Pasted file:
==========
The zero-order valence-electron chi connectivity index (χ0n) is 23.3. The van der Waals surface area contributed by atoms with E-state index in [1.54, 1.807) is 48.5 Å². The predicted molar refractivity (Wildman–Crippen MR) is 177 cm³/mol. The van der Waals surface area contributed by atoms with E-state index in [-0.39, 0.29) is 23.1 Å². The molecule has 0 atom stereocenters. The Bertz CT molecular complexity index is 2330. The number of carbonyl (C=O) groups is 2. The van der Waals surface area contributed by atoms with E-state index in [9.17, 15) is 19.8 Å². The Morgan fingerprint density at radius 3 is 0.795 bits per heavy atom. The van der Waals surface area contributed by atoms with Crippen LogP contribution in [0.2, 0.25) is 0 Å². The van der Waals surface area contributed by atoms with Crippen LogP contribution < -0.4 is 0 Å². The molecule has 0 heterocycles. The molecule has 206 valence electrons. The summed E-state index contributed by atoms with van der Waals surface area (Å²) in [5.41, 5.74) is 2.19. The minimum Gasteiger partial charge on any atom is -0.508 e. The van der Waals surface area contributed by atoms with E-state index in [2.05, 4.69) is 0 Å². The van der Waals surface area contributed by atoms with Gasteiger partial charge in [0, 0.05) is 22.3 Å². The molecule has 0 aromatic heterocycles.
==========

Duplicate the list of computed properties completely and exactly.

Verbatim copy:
The zero-order valence-electron chi connectivity index (χ0n) is 23.3. The van der Waals surface area contributed by atoms with E-state index in [1.54, 1.807) is 48.5 Å². The predicted molar refractivity (Wildman–Crippen MR) is 177 cm³/mol. The van der Waals surface area contributed by atoms with E-state index in [-0.39, 0.29) is 23.1 Å². The molecule has 0 atom stereocenters. The Bertz CT molecular complexity index is 2330. The number of carbonyl (C=O) groups is 2. The van der Waals surface area contributed by atoms with E-state index in [9.17, 15) is 19.8 Å². The Morgan fingerprint density at radius 3 is 0.795 bits per heavy atom. The van der Waals surface area contributed by atoms with Crippen LogP contribution in [0.2, 0.25) is 0 Å². The van der Waals surface area contributed by atoms with Crippen LogP contribution < -0.4 is 0 Å². The molecule has 0 heterocycles. The molecule has 206 valence electrons. The summed E-state index contributed by atoms with van der Waals surface area (Å²) in [5.41, 5.74) is 2.19. The minimum Gasteiger partial charge on any atom is -0.508 e. The van der Waals surface area contributed by atoms with E-state index in [2.05, 4.69) is 0 Å². The van der Waals surface area contributed by atoms with Gasteiger partial charge in [0, 0.05) is 22.3 Å². The molecule has 0 aromatic heterocycles.